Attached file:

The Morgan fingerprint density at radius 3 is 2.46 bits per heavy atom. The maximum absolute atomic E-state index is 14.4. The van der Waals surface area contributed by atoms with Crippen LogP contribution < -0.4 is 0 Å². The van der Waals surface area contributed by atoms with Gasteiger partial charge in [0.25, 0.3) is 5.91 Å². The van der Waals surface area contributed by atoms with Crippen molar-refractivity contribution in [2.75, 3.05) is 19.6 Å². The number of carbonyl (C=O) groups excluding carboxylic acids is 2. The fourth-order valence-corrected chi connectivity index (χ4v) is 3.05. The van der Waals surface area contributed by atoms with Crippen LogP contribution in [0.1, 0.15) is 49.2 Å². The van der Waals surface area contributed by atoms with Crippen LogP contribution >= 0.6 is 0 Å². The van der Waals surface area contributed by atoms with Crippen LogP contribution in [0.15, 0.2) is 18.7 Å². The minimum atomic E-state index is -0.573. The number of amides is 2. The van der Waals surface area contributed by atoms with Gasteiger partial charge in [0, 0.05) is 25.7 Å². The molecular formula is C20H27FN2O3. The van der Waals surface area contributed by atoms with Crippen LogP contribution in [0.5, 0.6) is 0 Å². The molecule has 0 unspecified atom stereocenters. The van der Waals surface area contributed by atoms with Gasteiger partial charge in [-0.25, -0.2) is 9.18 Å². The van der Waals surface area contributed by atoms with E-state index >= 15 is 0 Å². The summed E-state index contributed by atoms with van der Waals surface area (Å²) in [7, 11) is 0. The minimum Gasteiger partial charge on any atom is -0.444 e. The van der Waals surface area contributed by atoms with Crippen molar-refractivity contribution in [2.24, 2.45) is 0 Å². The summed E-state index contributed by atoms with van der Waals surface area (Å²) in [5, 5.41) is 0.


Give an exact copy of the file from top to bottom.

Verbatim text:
The Morgan fingerprint density at radius 3 is 2.46 bits per heavy atom. The maximum absolute atomic E-state index is 14.4. The van der Waals surface area contributed by atoms with Crippen LogP contribution < -0.4 is 0 Å². The van der Waals surface area contributed by atoms with Gasteiger partial charge in [0.25, 0.3) is 5.91 Å². The van der Waals surface area contributed by atoms with Crippen molar-refractivity contribution in [2.75, 3.05) is 19.6 Å². The number of carbonyl (C=O) groups excluding carboxylic acids is 2. The fourth-order valence-corrected chi connectivity index (χ4v) is 3.05. The van der Waals surface area contributed by atoms with Crippen LogP contribution in [0.1, 0.15) is 49.2 Å². The van der Waals surface area contributed by atoms with Crippen LogP contribution >= 0.6 is 0 Å². The van der Waals surface area contributed by atoms with Crippen LogP contribution in [0.15, 0.2) is 18.7 Å². The minimum atomic E-state index is -0.573. The number of amides is 2. The van der Waals surface area contributed by atoms with Gasteiger partial charge in [0, 0.05) is 25.7 Å². The molecular formula is C20H27FN2O3. The van der Waals surface area contributed by atoms with Crippen LogP contribution in [0.5, 0.6) is 0 Å². The molecule has 0 unspecified atom stereocenters. The van der Waals surface area contributed by atoms with Gasteiger partial charge in [-0.25, -0.2) is 9.18 Å². The van der Waals surface area contributed by atoms with E-state index >= 15 is 0 Å². The summed E-state index contributed by atoms with van der Waals surface area (Å²) in [7, 11) is 0. The minimum Gasteiger partial charge on any atom is -0.444 e. The van der Waals surface area contributed by atoms with Crippen molar-refractivity contribution in [2.24, 2.45) is 0 Å². The summed E-state index contributed by atoms with van der Waals surface area (Å²) in [5, 5.41) is 0.